As to the new developments, first, nine Republican members of the U.S. Senate Committee on Health, Education, Labor, and Pensions signed a March 10, 2015 letter to the OMB Director generally expressing concern that the proposed rule will be similar to the 2010 proposed rule that was withdrawn by the Department in 2011.  The letter requests that OMB consider 11 specific concerns of the Senators.  Most of the concerns revolve around perceived failures of the Department to coordinate with the Securities and Exchange Commission (“SEC”) and other agencies and the possibility that the proposed rule could increase the cost of investment-related services or reduce the availability of such services to ERISA plans and individual retirement accounts (“IRAs”).  The letter is available here.

Second, Secretary of Labor Thomas Perez was questioned about the proposed fiduciary rule during a March 17, 2015 budget hearing before the U.S. House of Representatives Committee on Appropriations Subcommittee on Labor, Health and Human Services, Education and Related Agencies.  Republican Hal Rogers, the Chairman of the Committee on Appropriations, asked Secretary Perez “how ERISA gives DOL jurisdiction over an individual’s relationship with a personal investment advisor.”  In response, Secretary Perez briefly explained the roles of the Department and the SEC and referenced a letter that he had sent the previous day responding to an inquiry from the Chairman of the House Committee on Education and the Workforce.  Secretary Perez also stated that “the law gives DOL the authority to define a fiduciary under the tax laws in the same way as the ERISA definition.”  He further indicated that he has been involved in eight or nine meetings with SEC Chairwoman Mary Jo White relating to the proposed fiduciary rule.  A video of the hearing currently is available here (the dialogue between Chairman Rogers and Secretary Perez starts at approximately 1:21:52).

The discussion during the budget hearing highlights the potential scope of the proposed fiduciary rule and the impact that it could have not only on 401(k) and other employer-sponsored plans, but also IRAs.  The 2010 proposed regulation would have amended the definition of fiduciary for purposes of ERISA and the excise tax on prohibited transactions under Code § 4975.  Code § 4975 applies to IRAs and contains a definition of fiduciary parallel to the one found in ERISA § 3(21)(A).

Finally, several sources, including PLANSPONSOR and the American Retirement Association, are reporting that on March 17, 2015, Chairwoman White stated that the SEC will “implement a uniform fiduciary duty for broker-dealers and investment advisors where the standard is to act in the best interest of the investor.”

While the extent of further interaction between the Department of Labor and the SEC and the ultimate fate of the proposed fiduciary rule remain uncertain, it appears quite likely that the discourse surrounding the proposed rule will continue to be politically charged.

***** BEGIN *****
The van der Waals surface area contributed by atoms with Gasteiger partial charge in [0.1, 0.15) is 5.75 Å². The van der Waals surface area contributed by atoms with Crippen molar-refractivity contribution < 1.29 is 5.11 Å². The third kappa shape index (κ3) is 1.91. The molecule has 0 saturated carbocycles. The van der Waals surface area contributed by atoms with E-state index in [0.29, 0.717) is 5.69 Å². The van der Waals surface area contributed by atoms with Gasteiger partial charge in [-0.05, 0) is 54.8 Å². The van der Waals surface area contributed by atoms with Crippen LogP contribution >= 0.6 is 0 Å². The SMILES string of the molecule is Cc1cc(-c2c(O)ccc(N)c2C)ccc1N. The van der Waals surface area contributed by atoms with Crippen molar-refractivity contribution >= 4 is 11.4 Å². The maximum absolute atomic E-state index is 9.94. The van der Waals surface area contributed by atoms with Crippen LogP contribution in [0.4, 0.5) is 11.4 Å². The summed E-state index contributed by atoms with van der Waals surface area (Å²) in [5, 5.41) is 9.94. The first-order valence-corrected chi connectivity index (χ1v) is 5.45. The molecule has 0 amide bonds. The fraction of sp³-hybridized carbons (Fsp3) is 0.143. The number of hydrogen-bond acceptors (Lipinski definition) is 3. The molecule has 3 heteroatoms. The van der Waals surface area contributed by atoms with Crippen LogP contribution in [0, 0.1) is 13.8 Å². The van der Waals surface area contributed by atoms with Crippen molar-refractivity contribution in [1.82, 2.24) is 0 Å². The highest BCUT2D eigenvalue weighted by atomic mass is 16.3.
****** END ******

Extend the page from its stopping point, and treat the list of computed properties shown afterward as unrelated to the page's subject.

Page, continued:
Is Williston on Contracts The Sacred Text for Interpretation of ERISA Plans?

By Joseph A. Garofolo

Earlier this year, the Supreme Court emphasized that collective bargaining agreements establishing ERISA welfare plans generally must be construed in accordance with ordinary principles of contract interpretation.  See M&G Polymers USA, LLC v. Tackett, 135 S. Ct. 926 (2015).   The Court rejected the Sixth Circuit’s inferences in favor of vesting of retiree health care benefits outlined in International Union, United Auto, Aerospace, & Agricultural Implement Workers of America v. Yard-Man, Inc., 716 F.2d 1476, 1479 (6th Cir. 1983).  Counting the concurring opinion, the Court cited Williston on Contracts no less than seven times when describing ordinary principles of contract interpretation.  See Tackett, 135 S. Ct. at 933, 935-938 (citing R. Lord, Williston on Contracts (4th ed. 2008 & 2012)).  The majority also cited Williston on Contracts in US Airways, Inc. v. McCutchen, 133 S. Ct. 1537, 1549 (2013), and Justice Scalia cited the treatise in his concurrence in Cigna Corp. v. Amara, 131 S. Ct. 1866, 1884 (2011).

ERISA practitioners familiar with the Supreme Court’s interpretive history of the phrase “other appropriate equitable relief,” as used in ERISA § 502(a)(3), will recall the Court’s frequent references to the Restatement of Trusts, Bogert & Bogert’s Law of Trusts and Trustees, and Scott & Fratcher’s Law of Trusts (now Scott & Ascher on Trusts), sometimes referred to as The Sacred Texts.  See Jacklyn Willie, Attorneys Reflect on 40 Years of ERISA’s Biggest Rulings, Bloomberg BNA Pension & Benefits Daily, Sept. 9, 2014, at 2.

In light of the Court’s recent decisions, Williston on Contracts might be viewed as The Sacred Text when it comes to benefit plan interpretation.  But this is by no means a foregone conclusion.  The Supreme Court has characterized Corbin on Contracts as a “standard current work[].”  Great-West Life Annuity Ins. Co. v. Knudson, 534 U.S. 204, 217 (2002).  Indeed, in Tackett, 135 S. Ct. at 936, the Court also cited Corbin on Contracts.  Of course, Arthur Corbin and Samuel Williston famously disagreed on a number of fundamental principles relating to contractual interpretation, such as the proper application of the parol evidence rule.  See Eric A. Posner, The Parol Evidence Rule, the Plain Meaning Rule, and the Principles of Contractual Interpretation, 146 U. Pa. L. Rev. 533, 568-69 (1998).